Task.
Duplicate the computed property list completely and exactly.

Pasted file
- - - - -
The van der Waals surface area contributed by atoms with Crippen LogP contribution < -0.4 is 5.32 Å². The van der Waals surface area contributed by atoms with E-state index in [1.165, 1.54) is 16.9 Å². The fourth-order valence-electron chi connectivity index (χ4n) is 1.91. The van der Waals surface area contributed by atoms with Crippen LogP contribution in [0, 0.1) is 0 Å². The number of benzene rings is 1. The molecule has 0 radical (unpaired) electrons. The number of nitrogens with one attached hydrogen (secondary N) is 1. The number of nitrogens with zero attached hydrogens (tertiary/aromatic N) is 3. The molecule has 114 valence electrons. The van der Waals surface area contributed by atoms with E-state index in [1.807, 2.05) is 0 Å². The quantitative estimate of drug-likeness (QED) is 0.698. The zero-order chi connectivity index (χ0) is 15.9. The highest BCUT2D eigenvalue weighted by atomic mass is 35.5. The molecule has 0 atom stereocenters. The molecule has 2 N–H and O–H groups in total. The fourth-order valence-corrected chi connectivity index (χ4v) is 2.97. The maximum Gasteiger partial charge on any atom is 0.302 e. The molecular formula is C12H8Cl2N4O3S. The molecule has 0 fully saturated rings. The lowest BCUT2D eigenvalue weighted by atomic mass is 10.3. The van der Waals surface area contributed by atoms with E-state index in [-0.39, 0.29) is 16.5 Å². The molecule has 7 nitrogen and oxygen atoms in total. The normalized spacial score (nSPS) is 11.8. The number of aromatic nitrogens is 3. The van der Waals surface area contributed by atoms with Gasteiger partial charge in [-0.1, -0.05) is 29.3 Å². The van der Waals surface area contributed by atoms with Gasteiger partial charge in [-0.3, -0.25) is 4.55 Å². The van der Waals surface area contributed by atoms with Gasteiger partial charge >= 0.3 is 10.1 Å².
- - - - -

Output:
The van der Waals surface area contributed by atoms with Crippen LogP contribution < -0.4 is 5.32 Å². The van der Waals surface area contributed by atoms with E-state index in [1.165, 1.54) is 16.9 Å². The fourth-order valence-electron chi connectivity index (χ4n) is 1.91. The van der Waals surface area contributed by atoms with Crippen LogP contribution in [0, 0.1) is 0 Å². The number of benzene rings is 1. The molecule has 0 radical (unpaired) electrons. The number of nitrogens with one attached hydrogen (secondary N) is 1. The number of nitrogens with zero attached hydrogens (tertiary/aromatic N) is 3. The molecule has 114 valence electrons. The van der Waals surface area contributed by atoms with E-state index in [1.807, 2.05) is 0 Å². The quantitative estimate of drug-likeness (QED) is 0.698. The zero-order chi connectivity index (χ0) is 15.9. The highest BCUT2D eigenvalue weighted by atomic mass is 35.5. The molecule has 0 atom stereocenters. The molecule has 2 N–H and O–H groups in total. The fourth-order valence-corrected chi connectivity index (χ4v) is 2.97. The maximum Gasteiger partial charge on any atom is 0.302 e. The molecular formula is C12H8Cl2N4O3S. The molecule has 0 fully saturated rings. The lowest BCUT2D eigenvalue weighted by atomic mass is 10.3. The van der Waals surface area contributed by atoms with E-state index in [-0.39, 0.29) is 16.5 Å². The molecule has 7 nitrogen and oxygen atoms in total. The normalized spacial score (nSPS) is 11.8. The number of aromatic nitrogens is 3. The van der Waals surface area contributed by atoms with Gasteiger partial charge in [-0.1, -0.05) is 29.3 Å². The van der Waals surface area contributed by atoms with Gasteiger partial charge in [-0.3, -0.25) is 4.55 Å². The van der Waals surface area contributed by atoms with Gasteiger partial charge >= 0.3 is 10.1 Å².